Landing your first job out of college can be tough, but even those who earn a paycheck may still struggle to make ends meet. Though entry-level wages aren’t likely to increase, expenses such as rent, groceries, and student debt will. Pay your bills and still have some fun with these creative ways to make cash on the side.
Unlock your creativity. Did you spend your afternoons beading necklaces or painting before final exams and presentations took over? Get back to your roots – or discover a new passion – by creating sophisticated crafts. Pitch your creations to friends, family members and coworkers; if they like your finished product, it may be worth selling on websites such as Etsy or Bonanza. A beautiful pair of earrings could pocket you $20, while an original painting could go for $200 or more. Be aware that these sites often charge a small commission, often three to five percent of the selling price.
Stay wired. Computer science majors are often in high demand – but if your salary just isn’t enough, know that you have valuable skills to offer the less computer-literate. Approach several small business owners and offer to revamp their websites or help them with their online marketing for a reasonable fee. You may also want to scan the Craigslist listings for people who need assistance with coding or website development.
Use your words. Don’t let that English degree go to waste. Even if you have a full-time job, there are many ways to get your work out there. Write freelance assignments for local media outlets or an online blog. A variety of job boards, including Craigslist, often feature opportunities to ghost write or edit manuscripts. Want something a little less demanding? Go to a site like Fiverr and offer to revamp resumes or write captivating dating profiles for $5 each.
Get moving. Not all of us are blessed with natural athleticism. If you are a former college athlete trying to stay fit, use your knowledge to help others. Get certified as a personal trainer and arrange sessions around your work schedule, or teach tennis or golf lessons to children on the weekends. Looking to satisfy your competitive spirit? Register to become a high school sports official in your local area.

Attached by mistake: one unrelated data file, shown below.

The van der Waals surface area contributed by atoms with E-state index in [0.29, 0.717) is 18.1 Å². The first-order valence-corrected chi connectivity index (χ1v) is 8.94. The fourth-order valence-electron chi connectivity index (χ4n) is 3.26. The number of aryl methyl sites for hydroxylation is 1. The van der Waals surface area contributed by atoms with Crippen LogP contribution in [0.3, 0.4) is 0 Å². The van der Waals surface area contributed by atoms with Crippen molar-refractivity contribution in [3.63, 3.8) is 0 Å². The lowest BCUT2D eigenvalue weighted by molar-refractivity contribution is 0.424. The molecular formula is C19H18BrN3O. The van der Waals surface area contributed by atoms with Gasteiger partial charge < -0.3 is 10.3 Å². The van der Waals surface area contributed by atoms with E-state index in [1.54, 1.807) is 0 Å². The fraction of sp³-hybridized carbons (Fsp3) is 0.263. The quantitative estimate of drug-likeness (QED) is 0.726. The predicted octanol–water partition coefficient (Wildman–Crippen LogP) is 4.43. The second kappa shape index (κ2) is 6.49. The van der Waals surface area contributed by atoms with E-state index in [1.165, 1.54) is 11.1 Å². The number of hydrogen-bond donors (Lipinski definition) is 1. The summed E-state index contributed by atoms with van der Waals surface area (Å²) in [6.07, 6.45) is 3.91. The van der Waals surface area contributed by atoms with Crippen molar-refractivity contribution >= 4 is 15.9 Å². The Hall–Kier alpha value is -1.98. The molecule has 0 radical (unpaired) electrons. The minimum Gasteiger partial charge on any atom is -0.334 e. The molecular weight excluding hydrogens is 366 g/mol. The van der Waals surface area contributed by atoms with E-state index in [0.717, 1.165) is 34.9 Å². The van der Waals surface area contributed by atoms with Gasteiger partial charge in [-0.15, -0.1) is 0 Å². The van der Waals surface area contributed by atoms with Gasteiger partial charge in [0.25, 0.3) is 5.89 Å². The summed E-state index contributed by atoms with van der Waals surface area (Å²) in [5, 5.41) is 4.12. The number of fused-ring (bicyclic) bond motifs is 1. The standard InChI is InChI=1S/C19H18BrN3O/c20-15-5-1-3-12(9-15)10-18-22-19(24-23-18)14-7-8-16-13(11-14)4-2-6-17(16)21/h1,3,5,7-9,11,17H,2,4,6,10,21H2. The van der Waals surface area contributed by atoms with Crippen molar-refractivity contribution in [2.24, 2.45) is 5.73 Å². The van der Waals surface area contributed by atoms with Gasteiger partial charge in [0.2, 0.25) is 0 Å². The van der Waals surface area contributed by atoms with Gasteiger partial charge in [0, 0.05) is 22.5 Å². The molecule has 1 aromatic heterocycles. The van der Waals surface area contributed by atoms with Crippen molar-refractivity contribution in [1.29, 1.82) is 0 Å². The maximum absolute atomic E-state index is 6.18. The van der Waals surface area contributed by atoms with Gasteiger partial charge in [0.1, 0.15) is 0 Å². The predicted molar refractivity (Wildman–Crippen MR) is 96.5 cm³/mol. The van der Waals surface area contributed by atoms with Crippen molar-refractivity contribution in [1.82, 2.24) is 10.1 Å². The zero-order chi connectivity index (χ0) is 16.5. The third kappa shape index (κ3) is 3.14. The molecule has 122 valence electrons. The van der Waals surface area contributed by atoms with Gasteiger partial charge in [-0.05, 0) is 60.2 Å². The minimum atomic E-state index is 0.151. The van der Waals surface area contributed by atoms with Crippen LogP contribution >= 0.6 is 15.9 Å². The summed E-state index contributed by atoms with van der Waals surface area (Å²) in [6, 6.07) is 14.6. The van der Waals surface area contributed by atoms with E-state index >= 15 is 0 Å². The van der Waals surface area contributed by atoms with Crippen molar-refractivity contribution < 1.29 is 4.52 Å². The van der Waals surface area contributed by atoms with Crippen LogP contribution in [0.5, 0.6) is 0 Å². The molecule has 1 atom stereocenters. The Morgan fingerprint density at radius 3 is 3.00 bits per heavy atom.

Make an impact. If you love working with children but aren’t interested in making it a full-time job, know that you can still give back. Make a honed skill profitable by putting up flyers around your neighborhood for piano or Spanish language lessons. Are you a master at standardized tests? Sign up through a local school or national service to become a certified tutor for anything from the SATs to the MCATs.
Save Money Like a Pro
If you’re low on cash, it’s important to create a monthly plan to limit your spending. Follow this budget to keep tabs on your expenses.
- Spend 50% of your monthly income on essential expenses, including rent, utilities, transportation, and groceries.
- Save 20% for financial priorities, including student loan repayments, contributing to your retirement fund and building your savings.
- Spend 30% — or whatever is leftover — on lifestyle choices, such as dining out and shopping.
How to stick to your budget?
- Cut coupons from your Sunday newspapers. You could even learn something from an episode of Extreme Couponing.
- Talk to your Human Resources department to make sure you are taking advantage of all your benefits, including commuter programs, gym reimbursements, and insurance.
- Don’t use your credit cards, unless you plan on paying off the funds immediately.
- If possible, contribute more than the minimum payment on your student loans. You will save interest fees in the long run.